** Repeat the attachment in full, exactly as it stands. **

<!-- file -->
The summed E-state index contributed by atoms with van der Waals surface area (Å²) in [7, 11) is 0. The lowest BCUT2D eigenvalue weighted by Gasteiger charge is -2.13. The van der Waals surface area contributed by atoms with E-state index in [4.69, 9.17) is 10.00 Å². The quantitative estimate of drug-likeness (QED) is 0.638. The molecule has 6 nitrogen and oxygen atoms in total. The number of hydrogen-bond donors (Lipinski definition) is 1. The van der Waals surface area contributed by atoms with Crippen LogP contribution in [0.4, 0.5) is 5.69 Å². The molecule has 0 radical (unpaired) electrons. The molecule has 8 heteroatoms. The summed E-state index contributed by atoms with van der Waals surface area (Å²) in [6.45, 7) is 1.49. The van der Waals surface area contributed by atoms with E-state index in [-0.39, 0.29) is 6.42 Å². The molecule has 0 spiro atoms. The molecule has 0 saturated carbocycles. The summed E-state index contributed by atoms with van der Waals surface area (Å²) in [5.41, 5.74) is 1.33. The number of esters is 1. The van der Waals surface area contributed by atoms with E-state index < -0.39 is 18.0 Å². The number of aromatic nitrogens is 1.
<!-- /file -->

The summed E-state index contributed by atoms with van der Waals surface area (Å²) in [7, 11) is 0. The lowest BCUT2D eigenvalue weighted by Gasteiger charge is -2.13. The van der Waals surface area contributed by atoms with E-state index in [4.69, 9.17) is 10.00 Å². The quantitative estimate of drug-likeness (QED) is 0.638. The molecule has 6 nitrogen and oxygen atoms in total. The number of hydrogen-bond donors (Lipinski definition) is 1. The van der Waals surface area contributed by atoms with Crippen LogP contribution in [0.4, 0.5) is 5.69 Å². The molecule has 0 radical (unpaired) electrons. The molecule has 8 heteroatoms. The summed E-state index contributed by atoms with van der Waals surface area (Å²) in [6.45, 7) is 1.49. The van der Waals surface area contributed by atoms with E-state index in [-0.39, 0.29) is 6.42 Å². The molecule has 0 spiro atoms. The molecule has 0 saturated carbocycles. The summed E-state index contributed by atoms with van der Waals surface area (Å²) in [5.41, 5.74) is 1.33. The number of esters is 1. The van der Waals surface area contributed by atoms with E-state index < -0.39 is 18.0 Å². The number of aromatic nitrogens is 1.